Intellipedia: Connecting the Dots

Stephen DeAngelis

November 06, 2006

Last week John Negroponte, Director of National Intelligence, announced “Intellipedia,” a system that will allow analysts and other officials to collaboratively add and edit content on U.S. Government’s classified intelligence network (Intelink Web), much like the World Wide Web’s well known Wikipedia site. As reported by Reuters [“U.S. intelligence unveils spy version of Wikipedia,” Washington Post, 31 October 2006]:

A “top secret” Intellipedia system, currently available to the 16 agencies that make up the U.S. intelligence community, has grown to more than 28,000 pages and 3,600 registered users since its introduction on April 17. Less restrictive versions exist for “secret” and “sensitive but unclassified” material. The system is also available to the Transportation Security Administration and national laboratories.

The philosophy behind the network is many people are smarter than one person. The first tests of this philosophy, according to the article, will be a national intelligence estimate on Nigeria as well as the State Department’s annual country reports on terrorism. Whether this approach improves past analytic products has yet to be proven, but it is an interesting development. One of the challenges that collaborative intelligence reports have suffered from in the past is that when multiple analysts (or agencies) are preparing them, conclusions included in the final product generally turn out to be the lowest common denominators, meaning excellent analysis is often left on the cutting room floor.

Another challenge with collaborative efforts is accountability. Wikipedia users understand that not everything that makes it on to that site is reliable (although the record is pretty good). Accountability in the intelligence community, however, goes beyond the reliability of posted information to include the protection of sensitive information.

The system, which makes data available to thousands of users who would not see it otherwise, has also stirred qualms about potential security lapses following the recent media leak of a national intelligence estimate that caused a political uproar by identifying Iraq as a contributor to the growth of global terrorism. “We’re taking a risk,” acknowledged Michael Wertheimer, the intelligence community’s chief technical officer. “There’s a risk it’s going to show up in the media, that it’ll be leaked.”

In a world where connecting the dots is critical, officials believe the benefits outweigh the risks. Not only do they think this is an excellent venue for sharing information, they believe the resulting products will be better.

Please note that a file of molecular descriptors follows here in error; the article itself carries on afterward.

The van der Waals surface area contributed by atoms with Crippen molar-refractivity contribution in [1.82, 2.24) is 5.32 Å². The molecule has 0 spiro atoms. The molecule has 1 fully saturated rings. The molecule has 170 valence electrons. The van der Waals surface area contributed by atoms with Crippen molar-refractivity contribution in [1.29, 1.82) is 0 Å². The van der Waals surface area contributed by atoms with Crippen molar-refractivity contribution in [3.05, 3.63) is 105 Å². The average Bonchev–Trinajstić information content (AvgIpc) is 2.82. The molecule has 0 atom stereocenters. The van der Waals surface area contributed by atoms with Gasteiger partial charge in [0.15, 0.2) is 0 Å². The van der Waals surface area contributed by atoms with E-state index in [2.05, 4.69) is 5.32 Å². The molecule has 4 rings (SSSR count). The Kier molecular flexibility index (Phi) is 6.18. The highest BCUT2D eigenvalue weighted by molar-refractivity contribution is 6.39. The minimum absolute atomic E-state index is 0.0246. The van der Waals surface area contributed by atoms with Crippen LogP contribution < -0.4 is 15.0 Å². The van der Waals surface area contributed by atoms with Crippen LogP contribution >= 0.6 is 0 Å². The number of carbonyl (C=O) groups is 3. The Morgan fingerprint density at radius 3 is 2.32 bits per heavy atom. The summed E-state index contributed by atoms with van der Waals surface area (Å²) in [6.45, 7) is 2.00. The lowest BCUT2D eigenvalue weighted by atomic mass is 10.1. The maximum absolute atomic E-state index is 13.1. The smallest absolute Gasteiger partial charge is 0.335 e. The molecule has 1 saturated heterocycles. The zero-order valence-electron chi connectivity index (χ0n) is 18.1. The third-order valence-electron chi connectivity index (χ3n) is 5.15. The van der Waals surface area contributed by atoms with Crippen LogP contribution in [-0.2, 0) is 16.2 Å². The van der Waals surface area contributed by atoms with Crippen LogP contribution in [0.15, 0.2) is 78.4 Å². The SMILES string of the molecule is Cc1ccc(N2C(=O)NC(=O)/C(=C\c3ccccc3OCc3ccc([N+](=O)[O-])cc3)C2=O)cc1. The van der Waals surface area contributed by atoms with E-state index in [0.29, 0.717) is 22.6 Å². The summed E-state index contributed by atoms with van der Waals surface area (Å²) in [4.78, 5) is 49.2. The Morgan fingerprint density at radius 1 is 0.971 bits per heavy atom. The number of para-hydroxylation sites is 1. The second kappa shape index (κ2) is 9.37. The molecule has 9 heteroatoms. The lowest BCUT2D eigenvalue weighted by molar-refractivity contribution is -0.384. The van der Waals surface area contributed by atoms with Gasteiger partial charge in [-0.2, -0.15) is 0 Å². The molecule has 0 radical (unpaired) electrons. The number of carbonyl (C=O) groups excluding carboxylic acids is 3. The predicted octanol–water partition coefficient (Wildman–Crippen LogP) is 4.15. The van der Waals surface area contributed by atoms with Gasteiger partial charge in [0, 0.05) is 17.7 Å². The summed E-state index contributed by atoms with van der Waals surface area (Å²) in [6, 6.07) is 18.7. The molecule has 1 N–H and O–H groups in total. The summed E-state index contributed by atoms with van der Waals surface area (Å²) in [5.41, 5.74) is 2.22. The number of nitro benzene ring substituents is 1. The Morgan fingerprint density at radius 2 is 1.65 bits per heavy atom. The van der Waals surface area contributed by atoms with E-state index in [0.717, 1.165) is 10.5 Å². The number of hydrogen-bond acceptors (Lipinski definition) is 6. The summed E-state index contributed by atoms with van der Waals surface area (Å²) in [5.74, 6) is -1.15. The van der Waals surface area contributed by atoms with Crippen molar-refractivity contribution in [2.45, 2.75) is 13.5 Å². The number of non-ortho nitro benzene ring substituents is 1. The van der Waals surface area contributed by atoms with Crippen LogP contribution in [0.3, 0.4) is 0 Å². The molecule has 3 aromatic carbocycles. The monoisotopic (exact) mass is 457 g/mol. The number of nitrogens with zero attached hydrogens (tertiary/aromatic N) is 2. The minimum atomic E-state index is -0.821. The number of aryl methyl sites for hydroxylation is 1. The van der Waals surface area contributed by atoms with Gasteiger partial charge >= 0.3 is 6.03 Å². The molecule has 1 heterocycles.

It could lead to more accurate intelligence reports because the system allows a wider range of officials to scrutinize material and keeps a complete, permanent record of individual contributions including dissenting points of view. … Intelligence officials are so enthusiastic about Intellipedia that they plan to provide access to Britain, Canada and Australia. Even China could be granted access to help produce an unclassified intelligence estimate on the worldwide threat posed by infectious diseases.

Automated rule sets are an excellent way to ensure security on such systems, providing data when needed to those who have proper access and a need to know; hence, increasing the resiliency of the network. Commenting on this development, columnist Frank Ahrens, wrote [“A Wikipedia of Secrets,” Washington Post, 5 November 2006]:

In theory, Intellipedia, like Wikipedia, is a great idea: Citizen editors, or in this case, intelligence assets, enter their information unfiltered onto the great database. Then it becomes easily searchable by any user. For instance, if the agency preparing the report on Nigeria punches in that country’s name, it could find intelligence that an asset has entered from the field in Africa, or data entered by an analyst in a cubicle in Langley. … Of course, Intellipedia probably has its downsides, just like as Wikipedia does. Knowing only what the government tells us about Intellipedia, we don’t know how tight the peer review is. On Wikipedia, administrators will lock users out of an entry if it is being vandalized, typically by partisans, such as the Wikipedia entry on Israel during its war with Hezbollah. One can only assume the top-secret version of Intellipedia has the same administrative safeguards, or at least a more collegial attitude among its contributors. There is also the concern that intelligence will be politicized, such as happened in the run-up to the war in Iraq.

On the whole, any system that improves information sharing is a step in the right direction. I suspect that new collegial, and perhaps unexpected, relationships will be developed as a result of this system. Often we have only a glimmer of how people will use new technologies once they are placed in peoples’ hands. Intellipedia will be no different. Creative people will likely find unique and innovative ways to use the system.